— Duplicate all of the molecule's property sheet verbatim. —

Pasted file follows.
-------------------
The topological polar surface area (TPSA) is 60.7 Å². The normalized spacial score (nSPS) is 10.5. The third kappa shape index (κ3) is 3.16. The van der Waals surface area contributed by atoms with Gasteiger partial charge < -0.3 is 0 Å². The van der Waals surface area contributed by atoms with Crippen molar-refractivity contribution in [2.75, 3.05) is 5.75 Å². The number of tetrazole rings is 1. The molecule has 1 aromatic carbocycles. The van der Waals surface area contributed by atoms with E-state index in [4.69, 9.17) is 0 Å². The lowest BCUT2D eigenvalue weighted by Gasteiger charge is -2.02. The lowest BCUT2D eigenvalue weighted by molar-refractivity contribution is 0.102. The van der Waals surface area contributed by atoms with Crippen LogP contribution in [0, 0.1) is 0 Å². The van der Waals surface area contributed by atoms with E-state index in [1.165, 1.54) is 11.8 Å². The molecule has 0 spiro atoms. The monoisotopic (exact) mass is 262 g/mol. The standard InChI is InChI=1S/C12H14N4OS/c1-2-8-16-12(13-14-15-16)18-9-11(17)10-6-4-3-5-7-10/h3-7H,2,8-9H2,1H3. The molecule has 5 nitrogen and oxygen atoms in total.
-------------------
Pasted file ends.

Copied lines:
The topological polar surface area (TPSA) is 60.7 Å². The normalized spacial score (nSPS) is 10.5. The third kappa shape index (κ3) is 3.16. The van der Waals surface area contributed by atoms with Gasteiger partial charge < -0.3 is 0 Å². The van der Waals surface area contributed by atoms with Crippen molar-refractivity contribution in [2.75, 3.05) is 5.75 Å². The number of tetrazole rings is 1. The molecule has 1 aromatic carbocycles. The van der Waals surface area contributed by atoms with E-state index in [4.69, 9.17) is 0 Å². The lowest BCUT2D eigenvalue weighted by Gasteiger charge is -2.02. The lowest BCUT2D eigenvalue weighted by molar-refractivity contribution is 0.102. The van der Waals surface area contributed by atoms with Crippen LogP contribution in [0, 0.1) is 0 Å². The van der Waals surface area contributed by atoms with E-state index in [1.165, 1.54) is 11.8 Å². The molecule has 0 spiro atoms. The monoisotopic (exact) mass is 262 g/mol. The standard InChI is InChI=1S/C12H14N4OS/c1-2-8-16-12(13-14-15-16)18-9-11(17)10-6-4-3-5-7-10/h3-7H,2,8-9H2,1H3. The molecule has 5 nitrogen and oxygen atoms in total.